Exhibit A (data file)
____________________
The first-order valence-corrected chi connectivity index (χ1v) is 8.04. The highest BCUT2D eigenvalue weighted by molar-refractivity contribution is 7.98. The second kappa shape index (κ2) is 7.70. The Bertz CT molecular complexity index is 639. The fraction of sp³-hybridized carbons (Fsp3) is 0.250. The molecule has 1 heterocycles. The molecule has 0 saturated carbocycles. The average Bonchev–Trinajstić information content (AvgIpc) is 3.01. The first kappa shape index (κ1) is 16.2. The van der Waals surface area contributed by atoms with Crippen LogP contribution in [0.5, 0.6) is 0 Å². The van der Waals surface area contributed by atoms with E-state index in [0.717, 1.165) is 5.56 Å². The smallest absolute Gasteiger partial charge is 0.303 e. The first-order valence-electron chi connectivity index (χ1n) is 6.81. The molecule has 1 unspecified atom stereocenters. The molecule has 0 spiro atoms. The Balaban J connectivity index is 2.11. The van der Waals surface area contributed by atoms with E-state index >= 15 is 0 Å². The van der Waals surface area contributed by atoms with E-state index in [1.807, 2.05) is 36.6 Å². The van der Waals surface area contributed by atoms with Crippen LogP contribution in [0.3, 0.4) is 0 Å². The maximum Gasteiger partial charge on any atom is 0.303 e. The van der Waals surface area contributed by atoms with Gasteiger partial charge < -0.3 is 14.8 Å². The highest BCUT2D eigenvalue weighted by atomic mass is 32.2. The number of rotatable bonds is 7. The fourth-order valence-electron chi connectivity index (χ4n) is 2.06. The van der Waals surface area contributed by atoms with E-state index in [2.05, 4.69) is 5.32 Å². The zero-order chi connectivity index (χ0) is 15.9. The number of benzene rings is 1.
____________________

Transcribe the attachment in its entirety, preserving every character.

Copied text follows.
The first-order valence-corrected chi connectivity index (χ1v) is 8.04. The highest BCUT2D eigenvalue weighted by molar-refractivity contribution is 7.98. The second kappa shape index (κ2) is 7.70. The Bertz CT molecular complexity index is 639. The fraction of sp³-hybridized carbons (Fsp3) is 0.250. The molecule has 1 heterocycles. The molecule has 0 saturated carbocycles. The average Bonchev–Trinajstić information content (AvgIpc) is 3.01. The first kappa shape index (κ1) is 16.2. The van der Waals surface area contributed by atoms with Crippen LogP contribution in [0.5, 0.6) is 0 Å². The van der Waals surface area contributed by atoms with E-state index in [0.717, 1.165) is 5.56 Å². The smallest absolute Gasteiger partial charge is 0.303 e. The first-order valence-electron chi connectivity index (χ1n) is 6.81. The molecule has 1 unspecified atom stereocenters. The molecule has 0 spiro atoms. The Balaban J connectivity index is 2.11. The van der Waals surface area contributed by atoms with E-state index >= 15 is 0 Å². The van der Waals surface area contributed by atoms with E-state index in [1.807, 2.05) is 36.6 Å². The van der Waals surface area contributed by atoms with Crippen LogP contribution in [0.3, 0.4) is 0 Å². The maximum Gasteiger partial charge on any atom is 0.303 e. The van der Waals surface area contributed by atoms with Gasteiger partial charge < -0.3 is 14.8 Å². The highest BCUT2D eigenvalue weighted by atomic mass is 32.2. The number of rotatable bonds is 7. The fourth-order valence-electron chi connectivity index (χ4n) is 2.06. The van der Waals surface area contributed by atoms with E-state index in [2.05, 4.69) is 5.32 Å². The zero-order chi connectivity index (χ0) is 15.9. The number of benzene rings is 1.